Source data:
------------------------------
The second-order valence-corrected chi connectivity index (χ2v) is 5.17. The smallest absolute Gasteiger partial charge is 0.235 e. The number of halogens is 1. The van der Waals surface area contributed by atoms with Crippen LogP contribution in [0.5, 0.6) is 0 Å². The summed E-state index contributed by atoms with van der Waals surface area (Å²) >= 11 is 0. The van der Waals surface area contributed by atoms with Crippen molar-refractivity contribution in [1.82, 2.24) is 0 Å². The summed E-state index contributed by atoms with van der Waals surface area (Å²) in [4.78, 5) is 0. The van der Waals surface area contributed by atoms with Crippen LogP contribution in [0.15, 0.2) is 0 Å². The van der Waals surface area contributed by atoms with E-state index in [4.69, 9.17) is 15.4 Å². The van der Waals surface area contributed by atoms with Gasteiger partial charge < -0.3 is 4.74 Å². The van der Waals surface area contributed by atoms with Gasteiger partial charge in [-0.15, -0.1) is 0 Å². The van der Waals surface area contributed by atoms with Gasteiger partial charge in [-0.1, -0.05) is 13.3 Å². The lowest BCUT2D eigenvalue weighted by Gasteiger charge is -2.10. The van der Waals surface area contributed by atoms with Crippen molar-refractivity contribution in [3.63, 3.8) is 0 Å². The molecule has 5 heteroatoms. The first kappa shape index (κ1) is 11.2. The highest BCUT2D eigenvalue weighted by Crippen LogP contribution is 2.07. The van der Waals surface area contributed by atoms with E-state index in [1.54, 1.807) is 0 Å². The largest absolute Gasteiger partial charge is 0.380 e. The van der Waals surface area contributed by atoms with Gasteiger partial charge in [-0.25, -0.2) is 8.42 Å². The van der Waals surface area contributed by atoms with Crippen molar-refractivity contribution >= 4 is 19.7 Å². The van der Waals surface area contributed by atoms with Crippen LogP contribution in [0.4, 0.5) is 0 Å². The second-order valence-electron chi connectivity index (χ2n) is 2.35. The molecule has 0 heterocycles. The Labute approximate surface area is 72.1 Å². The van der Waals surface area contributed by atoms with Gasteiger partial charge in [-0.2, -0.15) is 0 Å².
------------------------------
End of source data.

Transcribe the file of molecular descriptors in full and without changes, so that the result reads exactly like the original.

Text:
The second-order valence-corrected chi connectivity index (χ2v) is 5.17. The smallest absolute Gasteiger partial charge is 0.235 e. The number of halogens is 1. The van der Waals surface area contributed by atoms with Crippen LogP contribution in [0.5, 0.6) is 0 Å². The summed E-state index contributed by atoms with van der Waals surface area (Å²) >= 11 is 0. The van der Waals surface area contributed by atoms with Crippen molar-refractivity contribution in [1.82, 2.24) is 0 Å². The summed E-state index contributed by atoms with van der Waals surface area (Å²) in [4.78, 5) is 0. The van der Waals surface area contributed by atoms with Crippen LogP contribution in [0.15, 0.2) is 0 Å². The van der Waals surface area contributed by atoms with E-state index in [4.69, 9.17) is 15.4 Å². The van der Waals surface area contributed by atoms with Gasteiger partial charge < -0.3 is 4.74 Å². The van der Waals surface area contributed by atoms with Gasteiger partial charge in [-0.15, -0.1) is 0 Å². The van der Waals surface area contributed by atoms with Gasteiger partial charge in [-0.1, -0.05) is 13.3 Å². The lowest BCUT2D eigenvalue weighted by Gasteiger charge is -2.10. The van der Waals surface area contributed by atoms with Crippen molar-refractivity contribution in [3.63, 3.8) is 0 Å². The molecule has 5 heteroatoms. The first kappa shape index (κ1) is 11.2. The highest BCUT2D eigenvalue weighted by Crippen LogP contribution is 2.07. The van der Waals surface area contributed by atoms with E-state index in [1.54, 1.807) is 0 Å². The largest absolute Gasteiger partial charge is 0.380 e. The van der Waals surface area contributed by atoms with Gasteiger partial charge in [-0.25, -0.2) is 8.42 Å². The van der Waals surface area contributed by atoms with Crippen molar-refractivity contribution >= 4 is 19.7 Å². The van der Waals surface area contributed by atoms with Crippen LogP contribution in [0.4, 0.5) is 0 Å². The second-order valence-electron chi connectivity index (χ2n) is 2.35. The molecule has 0 heterocycles. The Labute approximate surface area is 72.1 Å². The van der Waals surface area contributed by atoms with Gasteiger partial charge in [-0.2, -0.15) is 0 Å².